Someday someone's going to have to explain the law of averages that causes things like this to happen just when you need them the most. Meanwhile I'm stuck with the simple fact that if central heating is going to fail,it will never be in the early fall,when all one needs to do is don another sweater. It is ALWAYS when it's coldest outside.
Yesterday our heater went out for cigarettes and never came back. In case my friends who live where it's warmer (like Australia) have missed it, here in much of the US we're a little beyond "extra sweater" weather. I'd say we've moved into three pairs of socks, long johns, and ski mask temps.
So my dearest husband valiantly drove to Wal-mart to purchase one of those really good ceramic space heaters like I've been threatening to purchase since the first cold snap. Before he left, I showed it to him online, explaining why it was the best one for our purposes. In passing I pointed out a space heater we didn't want--one that is reported to be noisy and doesn't put out much heat and burns out with heavy use.
I thought I heard him agree, but perhaps I mistook his clearing his throat for the words, "You're right" (They sound so much alike, you know). Just before he left he said that he thought maybe we should get two smaller heaters instead. No, I said, we want (the one I showed him). He once again cleared his throat in an affirmative manner.
While he was gone, I finished laundry and started on dinner, imagining the large ceramic heater I'd seen in the ad sitting in the corner of my livingroom warming my children and pets as they frolicked on the livingroom throw rug. (Children always frolic in fantasies, didn't you know that?)
Here's where the what not to do comes into play:
Gary returned an hour and a half later (we're thirty minutes from everywhere here) with his arms full of space heaters. Not one heater--two-and neither of them what I wanted. Worst of all, one of them was the not-recommended model I'd pointed out.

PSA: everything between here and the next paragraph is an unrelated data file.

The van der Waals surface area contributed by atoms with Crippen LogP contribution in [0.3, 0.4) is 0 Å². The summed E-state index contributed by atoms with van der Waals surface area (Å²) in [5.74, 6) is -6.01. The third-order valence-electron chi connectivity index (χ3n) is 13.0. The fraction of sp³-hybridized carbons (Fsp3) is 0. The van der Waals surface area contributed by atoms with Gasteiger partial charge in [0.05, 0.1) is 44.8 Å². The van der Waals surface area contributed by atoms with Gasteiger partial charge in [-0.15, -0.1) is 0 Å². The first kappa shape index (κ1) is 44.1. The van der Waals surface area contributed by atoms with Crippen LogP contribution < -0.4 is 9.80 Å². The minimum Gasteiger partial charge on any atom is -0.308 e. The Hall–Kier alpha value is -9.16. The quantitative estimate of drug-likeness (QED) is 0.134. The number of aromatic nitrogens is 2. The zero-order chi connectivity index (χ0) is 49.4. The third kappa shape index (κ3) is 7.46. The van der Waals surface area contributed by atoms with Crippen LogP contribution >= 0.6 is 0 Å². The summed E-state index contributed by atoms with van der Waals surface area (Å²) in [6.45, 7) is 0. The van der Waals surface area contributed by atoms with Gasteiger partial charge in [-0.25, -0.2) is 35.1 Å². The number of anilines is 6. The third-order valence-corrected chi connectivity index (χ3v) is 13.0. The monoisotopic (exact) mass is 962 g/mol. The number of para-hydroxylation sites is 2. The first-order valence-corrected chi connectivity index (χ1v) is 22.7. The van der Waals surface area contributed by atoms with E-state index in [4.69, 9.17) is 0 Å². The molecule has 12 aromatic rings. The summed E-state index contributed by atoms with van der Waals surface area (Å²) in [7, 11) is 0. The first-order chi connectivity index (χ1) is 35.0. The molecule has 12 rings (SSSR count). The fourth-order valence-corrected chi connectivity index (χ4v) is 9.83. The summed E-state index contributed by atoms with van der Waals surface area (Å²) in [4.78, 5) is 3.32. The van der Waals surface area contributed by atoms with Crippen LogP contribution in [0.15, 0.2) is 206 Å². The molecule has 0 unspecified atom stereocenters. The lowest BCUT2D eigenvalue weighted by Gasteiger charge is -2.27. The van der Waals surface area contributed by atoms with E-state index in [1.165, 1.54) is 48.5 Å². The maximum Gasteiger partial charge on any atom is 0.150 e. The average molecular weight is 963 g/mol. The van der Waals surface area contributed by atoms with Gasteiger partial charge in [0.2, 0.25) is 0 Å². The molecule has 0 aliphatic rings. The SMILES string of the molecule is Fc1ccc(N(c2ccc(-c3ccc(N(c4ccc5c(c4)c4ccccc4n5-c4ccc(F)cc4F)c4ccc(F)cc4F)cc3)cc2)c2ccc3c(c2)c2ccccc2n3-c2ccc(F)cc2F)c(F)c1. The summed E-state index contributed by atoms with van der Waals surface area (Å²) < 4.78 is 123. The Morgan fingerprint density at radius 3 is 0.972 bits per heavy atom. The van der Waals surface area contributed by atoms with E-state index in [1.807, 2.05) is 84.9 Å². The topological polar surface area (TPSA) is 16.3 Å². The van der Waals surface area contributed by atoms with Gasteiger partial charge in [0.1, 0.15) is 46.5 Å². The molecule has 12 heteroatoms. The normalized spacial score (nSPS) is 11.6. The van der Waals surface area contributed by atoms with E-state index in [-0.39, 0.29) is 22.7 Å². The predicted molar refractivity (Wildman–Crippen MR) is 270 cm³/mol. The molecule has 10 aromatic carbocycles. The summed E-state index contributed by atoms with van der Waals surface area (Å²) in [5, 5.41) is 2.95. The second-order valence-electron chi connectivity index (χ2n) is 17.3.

What not to do: When your beloved drives in an unheated car in sub-zero wind chill temperatures thirty minutes to buy something to keep you comfortable while he's at work (which is yet another long drive in the same car) DO NOT let the first words out of your mouth be "But that's the wrong one!"
And when he explains that the heater that you wanted wasn't there, DO NOT offer up, "But that one is one I told you not to buy . . . " and host of other criticisms.
Trust me, unless you're married to a much nicer guy than I am (and that's hard to believe) the resulting scene won't be pretty. After twenty-plus years of marriage you'd think I'd know better.
In my defense, I was right about the one I didn't want. It works okay, as long as you don't mind the fact that it sounds like a car with a hole in its muffler and in need of a tune up and a probably a new set of brakes, and an oil change. This one will go back to Walmart as soon as I can get it there (I wonder if Returns accepts items that have been flung at them from forty miles away?).
Meanwhile, though sheepish and apologetic. we're warm, which is the main thing. But this experience has been a good reminder. I don't do cold well at all (Gary would chime in here in definite agreement. Hush Gary this is my blog. Go get your own). Gary's known the heater had a problem for a few days, but assumed that it would wait until he could get to it when he's off on Sunday (clearly not one of his better assumptions). Procrastination can clearly be costly. On the other hand, his fish-wife-spouse could stand to remember how hard he's trying to provide for us and take care of us so I can stay home for these all important last couple of years of homeschooling. So if there was any take-away point in this blog post (I so rarely have one), I suppose it would be to remember each other's limits when the heat is on (or off as the case may be).